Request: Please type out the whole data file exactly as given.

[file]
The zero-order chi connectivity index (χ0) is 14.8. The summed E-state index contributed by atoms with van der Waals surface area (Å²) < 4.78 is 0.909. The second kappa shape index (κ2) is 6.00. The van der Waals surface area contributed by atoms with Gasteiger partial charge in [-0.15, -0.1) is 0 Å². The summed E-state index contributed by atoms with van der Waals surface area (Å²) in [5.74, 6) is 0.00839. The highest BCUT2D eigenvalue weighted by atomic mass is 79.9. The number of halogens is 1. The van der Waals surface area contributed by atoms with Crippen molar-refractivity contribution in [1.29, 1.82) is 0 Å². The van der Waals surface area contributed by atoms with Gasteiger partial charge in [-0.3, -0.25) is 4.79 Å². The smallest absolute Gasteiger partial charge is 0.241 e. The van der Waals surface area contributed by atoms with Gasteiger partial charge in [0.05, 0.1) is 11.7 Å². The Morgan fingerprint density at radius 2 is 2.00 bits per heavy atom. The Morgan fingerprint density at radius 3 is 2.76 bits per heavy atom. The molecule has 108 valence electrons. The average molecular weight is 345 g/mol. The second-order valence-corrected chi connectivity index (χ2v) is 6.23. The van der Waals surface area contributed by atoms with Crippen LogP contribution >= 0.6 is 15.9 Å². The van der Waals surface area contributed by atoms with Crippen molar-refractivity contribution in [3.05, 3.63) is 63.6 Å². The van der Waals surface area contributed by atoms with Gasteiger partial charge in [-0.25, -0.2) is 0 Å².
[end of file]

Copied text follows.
The zero-order chi connectivity index (χ0) is 14.8. The summed E-state index contributed by atoms with van der Waals surface area (Å²) < 4.78 is 0.909. The second kappa shape index (κ2) is 6.00. The van der Waals surface area contributed by atoms with Gasteiger partial charge in [-0.15, -0.1) is 0 Å². The summed E-state index contributed by atoms with van der Waals surface area (Å²) in [5.74, 6) is 0.00839. The highest BCUT2D eigenvalue weighted by atomic mass is 79.9. The number of halogens is 1. The van der Waals surface area contributed by atoms with Crippen molar-refractivity contribution in [1.29, 1.82) is 0 Å². The van der Waals surface area contributed by atoms with Gasteiger partial charge in [-0.3, -0.25) is 4.79 Å². The smallest absolute Gasteiger partial charge is 0.241 e. The van der Waals surface area contributed by atoms with Gasteiger partial charge in [0.05, 0.1) is 11.7 Å². The Morgan fingerprint density at radius 2 is 2.00 bits per heavy atom. The Morgan fingerprint density at radius 3 is 2.76 bits per heavy atom. The molecule has 108 valence electrons. The average molecular weight is 345 g/mol. The second-order valence-corrected chi connectivity index (χ2v) is 6.23. The van der Waals surface area contributed by atoms with Crippen LogP contribution >= 0.6 is 15.9 Å². The van der Waals surface area contributed by atoms with Crippen molar-refractivity contribution in [3.05, 3.63) is 63.6 Å². The van der Waals surface area contributed by atoms with Gasteiger partial charge in [-0.25, -0.2) is 0 Å².